Book Review: Nightblade’s Vengeance by Ryan Kirk

Published Oct. 24, 2017
333 Pages

In a feudal land, a Kingdom is at risk. With no heir to the fragile throne, its future rests with the powerful members of the dying king’s Council, including Minori, a nightblade warrior, and Kiyoshi, a dayblade healer. The two men are bound by the sword but divided by two opposing principles: rule the land, or serve it. In their challenge for supremacy, a spark has been lit.

Her name is Asa. Her creed is revenge.

A fierce nightblade warrior, she’s spent a decade in pursuit of the enigmatic general who killed her father in a violent revolt—then mysteriously vanished from all records. Now, her desire for reckoning has led her to the village of Two Falls—and straight into the heart of an impending civil war. Minori and Kiyoshi are vying for her loyalty. And Asa must choose sides.

As fresh betrayals unfold and a new uprising looms, Asa knows that chasing a ghost is no longer just a personal quest for retribution. It’s going to alter the fate of the entire Kingdom. -Goodreads

This could have been a really good book. It started off strong… really strong but there were things that caused your attention to drop.

Firstly, the book is told in different points of view. All the perspectives are connected and they add some much appreciated complexity to the novel. Although the transitions aren’t as smooth as I like, I did think the author did a good job of weaving in different stories to form a larger one. But the only issue was it lost focus on Asa. She felt more of a catalyst as opposed to a main character that I should invest into.  She was the boulder rolling down a already shaky hill.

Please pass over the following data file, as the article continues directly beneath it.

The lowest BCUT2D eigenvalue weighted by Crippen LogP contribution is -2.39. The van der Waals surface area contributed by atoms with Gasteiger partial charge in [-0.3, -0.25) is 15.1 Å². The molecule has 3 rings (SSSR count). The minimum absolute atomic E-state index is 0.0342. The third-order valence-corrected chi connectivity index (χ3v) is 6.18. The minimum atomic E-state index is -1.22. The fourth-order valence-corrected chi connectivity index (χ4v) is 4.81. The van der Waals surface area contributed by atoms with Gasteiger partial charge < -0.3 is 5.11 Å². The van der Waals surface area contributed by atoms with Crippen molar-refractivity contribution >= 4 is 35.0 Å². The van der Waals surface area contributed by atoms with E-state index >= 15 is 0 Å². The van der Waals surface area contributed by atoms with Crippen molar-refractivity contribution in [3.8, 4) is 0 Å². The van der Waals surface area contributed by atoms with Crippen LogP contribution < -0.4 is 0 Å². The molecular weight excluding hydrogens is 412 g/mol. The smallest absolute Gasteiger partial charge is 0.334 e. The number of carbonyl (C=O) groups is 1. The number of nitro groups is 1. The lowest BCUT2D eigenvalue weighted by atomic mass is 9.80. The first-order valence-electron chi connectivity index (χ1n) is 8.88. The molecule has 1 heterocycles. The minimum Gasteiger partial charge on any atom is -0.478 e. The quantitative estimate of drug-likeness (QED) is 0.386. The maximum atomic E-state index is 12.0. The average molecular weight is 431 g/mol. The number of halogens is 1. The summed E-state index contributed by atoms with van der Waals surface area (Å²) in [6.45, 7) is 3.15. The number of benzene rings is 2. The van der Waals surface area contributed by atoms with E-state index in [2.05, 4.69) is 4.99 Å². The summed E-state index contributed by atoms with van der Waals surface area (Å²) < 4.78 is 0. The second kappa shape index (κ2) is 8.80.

I didn’t really care for her character. She wasn’t as strong as you initially believe and she is very selfish. She makes decisions and then expects people to forgive and understand to justify what she has done. She doesn’t grow and that was another issue for me.

Because the author was trying to add so much to the story, the book was slow. There are a lot of details and I don’t believe it was really necessarily to go that deep because it didn’t add to world building. It was more of justifying and getting the reader to like the characters and pick a side.

There wasn’t enough action or even confrontation with this novel, which left a disappointing taste when you actually finished the book. Then ending when you finally get there was not worth the hours you spend reading for the grand ending. Also the surprising twist? You saw it about half way through the book.

Despite all of this, I strongly believe this book is a good foundation. As this is the first in the series, you can only hope it gets better in book two right?


2 Pickles